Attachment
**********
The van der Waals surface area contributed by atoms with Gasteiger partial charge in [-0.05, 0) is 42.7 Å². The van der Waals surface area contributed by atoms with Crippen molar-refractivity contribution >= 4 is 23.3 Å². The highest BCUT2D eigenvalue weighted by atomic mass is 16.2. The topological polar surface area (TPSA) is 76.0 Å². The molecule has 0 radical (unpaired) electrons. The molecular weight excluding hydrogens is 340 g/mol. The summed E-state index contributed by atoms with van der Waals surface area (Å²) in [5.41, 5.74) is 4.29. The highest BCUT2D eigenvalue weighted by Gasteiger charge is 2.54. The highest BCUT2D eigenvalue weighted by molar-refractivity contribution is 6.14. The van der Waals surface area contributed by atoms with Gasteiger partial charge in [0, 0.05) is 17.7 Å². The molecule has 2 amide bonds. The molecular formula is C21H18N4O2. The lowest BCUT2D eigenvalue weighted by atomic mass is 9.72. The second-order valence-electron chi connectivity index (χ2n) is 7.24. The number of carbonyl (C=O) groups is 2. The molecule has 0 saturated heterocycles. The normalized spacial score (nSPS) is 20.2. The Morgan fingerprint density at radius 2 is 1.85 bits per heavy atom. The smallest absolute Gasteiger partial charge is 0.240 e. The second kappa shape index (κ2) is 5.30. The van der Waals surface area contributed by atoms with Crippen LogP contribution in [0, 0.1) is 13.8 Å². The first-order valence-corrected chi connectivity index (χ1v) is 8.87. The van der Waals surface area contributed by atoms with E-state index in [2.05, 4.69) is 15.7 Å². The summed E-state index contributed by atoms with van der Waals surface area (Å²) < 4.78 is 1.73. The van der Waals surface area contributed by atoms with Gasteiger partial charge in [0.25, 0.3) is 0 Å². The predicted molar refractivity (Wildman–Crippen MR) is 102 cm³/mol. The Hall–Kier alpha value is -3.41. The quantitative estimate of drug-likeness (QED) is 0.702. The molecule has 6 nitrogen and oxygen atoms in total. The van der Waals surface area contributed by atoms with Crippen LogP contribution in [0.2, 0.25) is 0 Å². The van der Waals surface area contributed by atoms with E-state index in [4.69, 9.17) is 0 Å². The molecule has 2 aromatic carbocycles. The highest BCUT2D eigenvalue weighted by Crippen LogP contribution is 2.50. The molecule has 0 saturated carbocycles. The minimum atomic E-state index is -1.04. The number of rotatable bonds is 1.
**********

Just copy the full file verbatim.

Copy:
The van der Waals surface area contributed by atoms with Gasteiger partial charge in [-0.05, 0) is 42.7 Å². The van der Waals surface area contributed by atoms with Crippen molar-refractivity contribution >= 4 is 23.3 Å². The highest BCUT2D eigenvalue weighted by atomic mass is 16.2. The topological polar surface area (TPSA) is 76.0 Å². The molecule has 0 radical (unpaired) electrons. The molecular weight excluding hydrogens is 340 g/mol. The summed E-state index contributed by atoms with van der Waals surface area (Å²) in [5.41, 5.74) is 4.29. The highest BCUT2D eigenvalue weighted by Gasteiger charge is 2.54. The highest BCUT2D eigenvalue weighted by molar-refractivity contribution is 6.14. The van der Waals surface area contributed by atoms with Gasteiger partial charge in [0, 0.05) is 17.7 Å². The molecule has 2 amide bonds. The molecular formula is C21H18N4O2. The lowest BCUT2D eigenvalue weighted by atomic mass is 9.72. The second-order valence-electron chi connectivity index (χ2n) is 7.24. The number of carbonyl (C=O) groups is 2. The molecule has 0 saturated heterocycles. The normalized spacial score (nSPS) is 20.2. The Morgan fingerprint density at radius 2 is 1.85 bits per heavy atom. The smallest absolute Gasteiger partial charge is 0.240 e. The second kappa shape index (κ2) is 5.30. The van der Waals surface area contributed by atoms with Crippen LogP contribution in [0, 0.1) is 13.8 Å². The first-order valence-corrected chi connectivity index (χ1v) is 8.87. The van der Waals surface area contributed by atoms with E-state index in [2.05, 4.69) is 15.7 Å². The summed E-state index contributed by atoms with van der Waals surface area (Å²) < 4.78 is 1.73. The van der Waals surface area contributed by atoms with Gasteiger partial charge in [0.25, 0.3) is 0 Å². The predicted molar refractivity (Wildman–Crippen MR) is 102 cm³/mol. The Hall–Kier alpha value is -3.41. The quantitative estimate of drug-likeness (QED) is 0.702. The molecule has 6 nitrogen and oxygen atoms in total. The van der Waals surface area contributed by atoms with Crippen LogP contribution in [0.2, 0.25) is 0 Å². The van der Waals surface area contributed by atoms with E-state index in [4.69, 9.17) is 0 Å². The molecule has 2 aromatic carbocycles. The highest BCUT2D eigenvalue weighted by Crippen LogP contribution is 2.50. The molecule has 0 saturated carbocycles. The minimum atomic E-state index is -1.04. The number of rotatable bonds is 1.